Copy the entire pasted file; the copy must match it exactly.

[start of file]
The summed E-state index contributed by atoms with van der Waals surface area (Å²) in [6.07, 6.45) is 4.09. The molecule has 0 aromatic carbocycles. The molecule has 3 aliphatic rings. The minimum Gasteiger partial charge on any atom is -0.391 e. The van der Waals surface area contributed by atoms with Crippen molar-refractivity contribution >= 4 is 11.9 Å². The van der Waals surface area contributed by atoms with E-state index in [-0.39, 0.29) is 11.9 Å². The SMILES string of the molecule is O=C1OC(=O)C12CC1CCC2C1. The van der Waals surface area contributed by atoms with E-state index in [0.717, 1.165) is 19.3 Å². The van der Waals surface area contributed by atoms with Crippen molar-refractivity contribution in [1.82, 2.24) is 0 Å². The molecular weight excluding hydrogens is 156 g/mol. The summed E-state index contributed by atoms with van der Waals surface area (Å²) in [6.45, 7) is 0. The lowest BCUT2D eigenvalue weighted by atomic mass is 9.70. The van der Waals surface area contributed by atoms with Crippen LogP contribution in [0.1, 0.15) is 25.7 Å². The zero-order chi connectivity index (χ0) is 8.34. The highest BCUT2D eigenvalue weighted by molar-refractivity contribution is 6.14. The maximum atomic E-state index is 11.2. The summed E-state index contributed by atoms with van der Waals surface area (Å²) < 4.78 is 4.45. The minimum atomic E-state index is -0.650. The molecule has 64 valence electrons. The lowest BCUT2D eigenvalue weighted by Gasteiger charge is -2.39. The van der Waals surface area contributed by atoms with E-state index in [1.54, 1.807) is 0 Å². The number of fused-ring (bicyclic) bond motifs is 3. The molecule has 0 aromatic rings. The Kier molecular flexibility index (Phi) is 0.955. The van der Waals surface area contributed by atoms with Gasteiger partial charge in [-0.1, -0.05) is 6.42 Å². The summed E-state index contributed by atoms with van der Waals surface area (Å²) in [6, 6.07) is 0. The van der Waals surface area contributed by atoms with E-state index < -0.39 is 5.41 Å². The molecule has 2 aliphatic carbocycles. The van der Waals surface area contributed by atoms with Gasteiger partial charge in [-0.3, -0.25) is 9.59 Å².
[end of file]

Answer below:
The summed E-state index contributed by atoms with van der Waals surface area (Å²) in [6.07, 6.45) is 4.09. The molecule has 0 aromatic carbocycles. The molecule has 3 aliphatic rings. The minimum Gasteiger partial charge on any atom is -0.391 e. The van der Waals surface area contributed by atoms with Crippen molar-refractivity contribution >= 4 is 11.9 Å². The van der Waals surface area contributed by atoms with E-state index in [-0.39, 0.29) is 11.9 Å². The SMILES string of the molecule is O=C1OC(=O)C12CC1CCC2C1. The van der Waals surface area contributed by atoms with E-state index in [0.717, 1.165) is 19.3 Å². The van der Waals surface area contributed by atoms with Crippen molar-refractivity contribution in [1.82, 2.24) is 0 Å². The molecular weight excluding hydrogens is 156 g/mol. The summed E-state index contributed by atoms with van der Waals surface area (Å²) in [6.45, 7) is 0. The lowest BCUT2D eigenvalue weighted by atomic mass is 9.70. The van der Waals surface area contributed by atoms with Crippen LogP contribution in [0.1, 0.15) is 25.7 Å². The zero-order chi connectivity index (χ0) is 8.34. The highest BCUT2D eigenvalue weighted by molar-refractivity contribution is 6.14. The maximum atomic E-state index is 11.2. The summed E-state index contributed by atoms with van der Waals surface area (Å²) < 4.78 is 4.45. The minimum atomic E-state index is -0.650. The molecule has 64 valence electrons. The lowest BCUT2D eigenvalue weighted by Gasteiger charge is -2.39. The van der Waals surface area contributed by atoms with E-state index in [1.54, 1.807) is 0 Å². The number of fused-ring (bicyclic) bond motifs is 3. The molecule has 0 aromatic rings. The Kier molecular flexibility index (Phi) is 0.955. The van der Waals surface area contributed by atoms with Gasteiger partial charge in [-0.1, -0.05) is 6.42 Å². The summed E-state index contributed by atoms with van der Waals surface area (Å²) in [6, 6.07) is 0. The van der Waals surface area contributed by atoms with E-state index < -0.39 is 5.41 Å². The molecule has 2 aliphatic carbocycles. The van der Waals surface area contributed by atoms with Gasteiger partial charge in [-0.3, -0.25) is 9.59 Å².